The history of seismography in Iceland began in 1909 with the installation of one horizontal Mainka seismograph in Reykjavík. Following a period of intermittent operation, regular operation was initiated in 1925 with the establishment of the Icelandic Meteorological Office. The number of stations increased gradually over the following decades, and in the sixties, four stations were in operation. The number of permanent stations proliferated following the Heimaey eruption in 1973 and during most of the eighties the number of stations was 40–50. The first digital seismograph stations were installed in 1990 and the analog seismic network was gradually replaced by digital stations over the next two decades. Between 1910 and 1920 the number of seismograms grew to an estimated 300,000. A four-year project to make this record collection accessible on the internet has been initiated and funded. So far around 175,000 seismograms have been scanned and the results are available and free for download on the open website seismis.hi.is.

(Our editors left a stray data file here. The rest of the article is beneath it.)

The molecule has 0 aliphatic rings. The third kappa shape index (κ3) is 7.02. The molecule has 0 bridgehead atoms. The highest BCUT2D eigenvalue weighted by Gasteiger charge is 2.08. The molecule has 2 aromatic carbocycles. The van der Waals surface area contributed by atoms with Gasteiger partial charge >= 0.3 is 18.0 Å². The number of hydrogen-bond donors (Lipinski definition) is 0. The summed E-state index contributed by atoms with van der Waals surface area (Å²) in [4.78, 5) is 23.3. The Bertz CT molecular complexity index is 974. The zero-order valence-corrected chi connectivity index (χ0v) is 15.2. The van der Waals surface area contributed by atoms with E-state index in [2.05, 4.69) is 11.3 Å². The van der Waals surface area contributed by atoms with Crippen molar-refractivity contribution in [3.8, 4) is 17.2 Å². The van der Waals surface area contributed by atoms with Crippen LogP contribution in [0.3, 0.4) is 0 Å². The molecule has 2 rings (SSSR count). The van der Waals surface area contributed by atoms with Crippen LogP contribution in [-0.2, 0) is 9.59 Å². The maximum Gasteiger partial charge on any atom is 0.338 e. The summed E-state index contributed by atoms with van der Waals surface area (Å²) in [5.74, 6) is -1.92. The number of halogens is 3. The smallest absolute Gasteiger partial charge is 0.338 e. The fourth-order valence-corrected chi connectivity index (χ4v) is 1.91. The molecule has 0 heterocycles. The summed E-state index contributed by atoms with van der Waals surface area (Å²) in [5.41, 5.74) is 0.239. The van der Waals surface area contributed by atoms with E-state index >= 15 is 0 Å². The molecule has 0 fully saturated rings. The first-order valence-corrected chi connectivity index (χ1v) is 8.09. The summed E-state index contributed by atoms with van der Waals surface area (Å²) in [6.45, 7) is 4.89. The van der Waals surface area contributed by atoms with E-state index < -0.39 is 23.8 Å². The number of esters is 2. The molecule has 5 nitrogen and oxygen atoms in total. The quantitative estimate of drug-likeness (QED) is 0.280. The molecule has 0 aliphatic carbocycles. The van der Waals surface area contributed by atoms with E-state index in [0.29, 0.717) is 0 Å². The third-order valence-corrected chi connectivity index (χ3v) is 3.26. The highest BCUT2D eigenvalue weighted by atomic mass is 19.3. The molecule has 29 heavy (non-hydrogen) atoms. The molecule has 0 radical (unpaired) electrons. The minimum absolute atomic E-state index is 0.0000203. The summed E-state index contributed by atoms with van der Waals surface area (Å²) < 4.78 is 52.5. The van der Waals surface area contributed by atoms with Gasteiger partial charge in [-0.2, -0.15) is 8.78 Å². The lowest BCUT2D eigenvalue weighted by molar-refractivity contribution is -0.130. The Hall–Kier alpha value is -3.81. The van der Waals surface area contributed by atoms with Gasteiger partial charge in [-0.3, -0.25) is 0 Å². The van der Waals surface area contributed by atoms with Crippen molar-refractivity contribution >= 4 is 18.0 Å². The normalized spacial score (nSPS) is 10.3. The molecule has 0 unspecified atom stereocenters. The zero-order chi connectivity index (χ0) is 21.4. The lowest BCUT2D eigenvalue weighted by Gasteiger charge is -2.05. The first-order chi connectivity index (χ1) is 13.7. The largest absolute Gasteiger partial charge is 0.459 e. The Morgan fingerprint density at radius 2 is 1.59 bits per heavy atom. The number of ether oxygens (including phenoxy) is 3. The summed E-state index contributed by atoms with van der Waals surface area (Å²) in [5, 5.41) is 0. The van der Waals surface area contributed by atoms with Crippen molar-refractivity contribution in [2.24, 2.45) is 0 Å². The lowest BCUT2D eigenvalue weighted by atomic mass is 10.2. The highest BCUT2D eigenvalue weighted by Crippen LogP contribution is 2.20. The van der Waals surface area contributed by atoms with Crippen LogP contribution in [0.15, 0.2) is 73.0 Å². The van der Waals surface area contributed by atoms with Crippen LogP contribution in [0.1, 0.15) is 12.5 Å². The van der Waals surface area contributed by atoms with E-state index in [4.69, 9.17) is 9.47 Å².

The seismograms are scanned with a resolution of 300 dpi and presented on the website as jpg-, and png-file. The high-resolution files are on the order of 4–8 Mb each. Digitization of the seismic traces has not been attempted since most of the seismograms are from short-period instruments and the waveforms are already lost. In addition to numerous teleseismic body-wave-phases, the record collection contains primary data from various tectonic and magmatic events in Iceland during the last century. This includes eruptions of Hekla in 1947, 1970, 1980–81, 1991 and 2000, Surtsey in 1963–1967, Heimaey in 1973, Askja in 1961, Grímsvötn in 1934, 1983, 1998, and 2004, Gjálp in 1996, rifting episode at Krafla in 1975–1984, persistent seismic activity of the Bárðarbunga and Katla volcanoes, numerous suspected subglacial magmatic events, earthquake swarms on the Reykjanes Peninsula Oblique Rift and within the Tjörnes Fracture Zone, and earthquake sequences in the transform zones of South and North Iceland and adjacent segments of the Mid-Atlantic Ridge.